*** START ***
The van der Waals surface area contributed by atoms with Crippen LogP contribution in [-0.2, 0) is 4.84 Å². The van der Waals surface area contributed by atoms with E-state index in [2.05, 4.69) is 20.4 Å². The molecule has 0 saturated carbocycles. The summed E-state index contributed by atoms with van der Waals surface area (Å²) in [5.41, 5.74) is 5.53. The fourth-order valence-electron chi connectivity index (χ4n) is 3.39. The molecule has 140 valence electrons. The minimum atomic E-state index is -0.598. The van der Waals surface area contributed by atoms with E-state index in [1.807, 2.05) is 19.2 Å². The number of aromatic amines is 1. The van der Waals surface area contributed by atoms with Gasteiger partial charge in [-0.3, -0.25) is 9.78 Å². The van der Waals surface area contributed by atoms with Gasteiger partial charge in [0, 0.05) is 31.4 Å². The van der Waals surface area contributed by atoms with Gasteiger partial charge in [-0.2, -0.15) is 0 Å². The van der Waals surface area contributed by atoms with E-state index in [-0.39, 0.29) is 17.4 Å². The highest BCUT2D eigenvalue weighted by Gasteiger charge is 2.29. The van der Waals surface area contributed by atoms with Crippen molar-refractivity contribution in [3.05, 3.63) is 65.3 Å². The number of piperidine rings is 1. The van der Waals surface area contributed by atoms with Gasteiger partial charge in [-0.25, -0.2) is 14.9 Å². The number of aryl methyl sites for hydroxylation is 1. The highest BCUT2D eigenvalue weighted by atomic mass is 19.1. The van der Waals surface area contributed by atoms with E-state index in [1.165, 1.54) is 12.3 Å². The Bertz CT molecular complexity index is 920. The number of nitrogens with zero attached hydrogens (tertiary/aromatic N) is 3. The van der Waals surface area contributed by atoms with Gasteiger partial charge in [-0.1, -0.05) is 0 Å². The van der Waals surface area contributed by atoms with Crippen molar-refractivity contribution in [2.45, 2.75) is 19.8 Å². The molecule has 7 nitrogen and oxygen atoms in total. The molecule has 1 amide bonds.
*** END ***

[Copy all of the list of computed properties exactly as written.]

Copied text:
The van der Waals surface area contributed by atoms with Crippen LogP contribution in [-0.2, 0) is 4.84 Å². The van der Waals surface area contributed by atoms with E-state index in [2.05, 4.69) is 20.4 Å². The molecule has 0 saturated carbocycles. The summed E-state index contributed by atoms with van der Waals surface area (Å²) in [5.41, 5.74) is 5.53. The fourth-order valence-electron chi connectivity index (χ4n) is 3.39. The molecule has 140 valence electrons. The minimum atomic E-state index is -0.598. The van der Waals surface area contributed by atoms with E-state index in [1.807, 2.05) is 19.2 Å². The number of aromatic amines is 1. The van der Waals surface area contributed by atoms with Gasteiger partial charge in [-0.3, -0.25) is 9.78 Å². The van der Waals surface area contributed by atoms with Gasteiger partial charge in [0, 0.05) is 31.4 Å². The van der Waals surface area contributed by atoms with Gasteiger partial charge in [-0.2, -0.15) is 0 Å². The van der Waals surface area contributed by atoms with E-state index in [-0.39, 0.29) is 17.4 Å². The highest BCUT2D eigenvalue weighted by Gasteiger charge is 2.29. The van der Waals surface area contributed by atoms with Crippen molar-refractivity contribution in [3.05, 3.63) is 65.3 Å². The number of piperidine rings is 1. The van der Waals surface area contributed by atoms with Gasteiger partial charge in [-0.25, -0.2) is 14.9 Å². The number of aryl methyl sites for hydroxylation is 1. The highest BCUT2D eigenvalue weighted by atomic mass is 19.1. The van der Waals surface area contributed by atoms with E-state index in [1.165, 1.54) is 12.3 Å². The Bertz CT molecular complexity index is 920. The number of nitrogens with zero attached hydrogens (tertiary/aromatic N) is 3. The van der Waals surface area contributed by atoms with Gasteiger partial charge in [-0.1, -0.05) is 0 Å². The van der Waals surface area contributed by atoms with Crippen molar-refractivity contribution in [2.45, 2.75) is 19.8 Å². The molecule has 7 nitrogen and oxygen atoms in total. The molecule has 1 amide bonds.